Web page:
Change your socks to a material that breathes better and wicks moisture away from your feet, or use an absorbent powder like talcum to help keep the environment in your shoe dry. Hyperhidrosis is a condition in which your feet sweat excessively. If you feel this is the case, make an appointment with your podiatrist.
6. Take into account extending your shoes.
While we always advocate starting with the appropriate fit, there are a few things you can do to stretch out or break in a new pair of shoes to reduce the danger of unpleasant rubbing:
- Put on two pairs of thick socks and your shoes at home. Don’t overdo it or wear these shoes for lengthy periods of time, and remove them if you have foot discomfort or cramps. However, increasing your sock thickness can aid in swiftly expanding your shoes and has been employed by many dedicated hikers for years when purchasing new hiking boots. The socks also aid in the prevention of blisters. This is very effective with leather.
- If you want to save the difficulty, take your shoes to a local bootmaker or shoe repair shop, where they should be able to stretch them with expert equipment. There are sprays on the market that claim to help shoe stretch, but you should use caution and patch-test them first to ensure they don’t affect the color of your shoes.
7. Look for any rough edges.
The seams and layers of materials at the rear of the heels can sometimes become scratchy, the stitching can fall out, or they may be uneven or unsuited to your foot features from the start. Don’t submit yourself to wearing a bandage at the back of your heel every time rough edges dig in, rubbing, or hurt your skin — repair the shoe instead. You may either sew moleskin cushions over the rough places on the rear of your shoes or take them in for repairs to fix any seams or stitching that has come apart.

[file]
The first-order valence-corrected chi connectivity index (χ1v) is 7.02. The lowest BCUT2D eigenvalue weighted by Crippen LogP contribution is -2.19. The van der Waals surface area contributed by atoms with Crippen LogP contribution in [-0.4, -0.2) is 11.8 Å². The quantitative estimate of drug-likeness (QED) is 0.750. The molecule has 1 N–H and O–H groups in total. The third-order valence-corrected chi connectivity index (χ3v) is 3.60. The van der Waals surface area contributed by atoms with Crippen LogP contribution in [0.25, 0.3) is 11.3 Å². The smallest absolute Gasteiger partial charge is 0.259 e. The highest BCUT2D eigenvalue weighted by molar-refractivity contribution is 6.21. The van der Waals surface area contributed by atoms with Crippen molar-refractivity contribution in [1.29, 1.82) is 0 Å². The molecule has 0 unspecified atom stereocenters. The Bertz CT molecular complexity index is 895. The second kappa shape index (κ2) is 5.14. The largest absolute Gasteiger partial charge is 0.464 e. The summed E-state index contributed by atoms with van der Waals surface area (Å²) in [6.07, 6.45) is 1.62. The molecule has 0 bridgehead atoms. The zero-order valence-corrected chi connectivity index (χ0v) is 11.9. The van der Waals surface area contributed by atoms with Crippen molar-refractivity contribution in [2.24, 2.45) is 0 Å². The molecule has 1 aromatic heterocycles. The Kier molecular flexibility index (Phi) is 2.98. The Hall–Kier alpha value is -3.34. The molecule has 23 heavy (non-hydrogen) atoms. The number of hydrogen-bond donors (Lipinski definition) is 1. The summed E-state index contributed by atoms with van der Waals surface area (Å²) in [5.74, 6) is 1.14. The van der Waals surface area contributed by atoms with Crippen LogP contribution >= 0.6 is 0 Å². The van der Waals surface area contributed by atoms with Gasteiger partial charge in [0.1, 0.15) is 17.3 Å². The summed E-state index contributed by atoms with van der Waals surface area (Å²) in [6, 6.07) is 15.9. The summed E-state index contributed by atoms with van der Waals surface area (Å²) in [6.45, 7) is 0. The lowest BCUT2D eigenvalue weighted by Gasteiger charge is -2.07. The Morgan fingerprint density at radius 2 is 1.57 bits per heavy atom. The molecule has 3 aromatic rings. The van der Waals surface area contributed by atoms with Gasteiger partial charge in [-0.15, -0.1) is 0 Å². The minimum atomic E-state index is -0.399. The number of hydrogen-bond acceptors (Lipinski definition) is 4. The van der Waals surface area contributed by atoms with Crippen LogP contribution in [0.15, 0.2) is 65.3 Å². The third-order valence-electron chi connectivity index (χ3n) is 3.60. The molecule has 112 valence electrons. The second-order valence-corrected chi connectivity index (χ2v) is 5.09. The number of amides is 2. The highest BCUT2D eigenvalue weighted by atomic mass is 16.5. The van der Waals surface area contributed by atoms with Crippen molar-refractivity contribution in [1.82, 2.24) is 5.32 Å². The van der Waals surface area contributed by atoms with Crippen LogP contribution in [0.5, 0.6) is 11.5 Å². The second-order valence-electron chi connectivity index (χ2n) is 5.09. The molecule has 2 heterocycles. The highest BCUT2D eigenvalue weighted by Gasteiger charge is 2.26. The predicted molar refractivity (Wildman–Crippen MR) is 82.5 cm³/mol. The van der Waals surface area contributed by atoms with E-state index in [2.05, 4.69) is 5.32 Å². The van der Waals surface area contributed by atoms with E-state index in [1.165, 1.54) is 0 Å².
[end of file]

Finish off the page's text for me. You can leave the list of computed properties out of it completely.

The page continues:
Cover an area that is greater than the areas that may rub; this will help it cling better.
To assist keep the moleskin in place, wear thin socks over it.
Cover existing blisters
If you were too late to stop your shoes from rubbing and blisters have formed, make sure they are covered. This will protect them from infection and additional injury.
You may use something like these Band-Aid heel bandages. They’re cushioned and waterproof, so blisters won’t become worse and the healing process will be sped up.
Tips for caring for your feet
It’s just as vital to look after your feet’ overall health as it is to have well-fitting shoes. Here are a few basic steps you can do to maintain your feet in good shape:
- To keep germs at bay, wash and dry your feet on a regular basis.
- To exfoliate tough dead skin, soak your feet in hot water and use a pumice stone. Make sure you do this softly so you don’t harm your skin.
- To keep your feet and ankles from getting dry and damaged, moisturize them.
- Make sure your toenails are well-trimmed. They can harm your whole foot and ankles if they grow too lengthy.
- So that moisture does not accumulate in the heel and ankle area, change your socks on a regular basis.
Now, you know some of the things you can stop shoes from rubbing the back of your ankle.
Shoestorenyc hope you found our advice on preventing shoes from irritating the back of your ankle useful. Leave your ideas and experiences in the comments below, and don’t forget to share.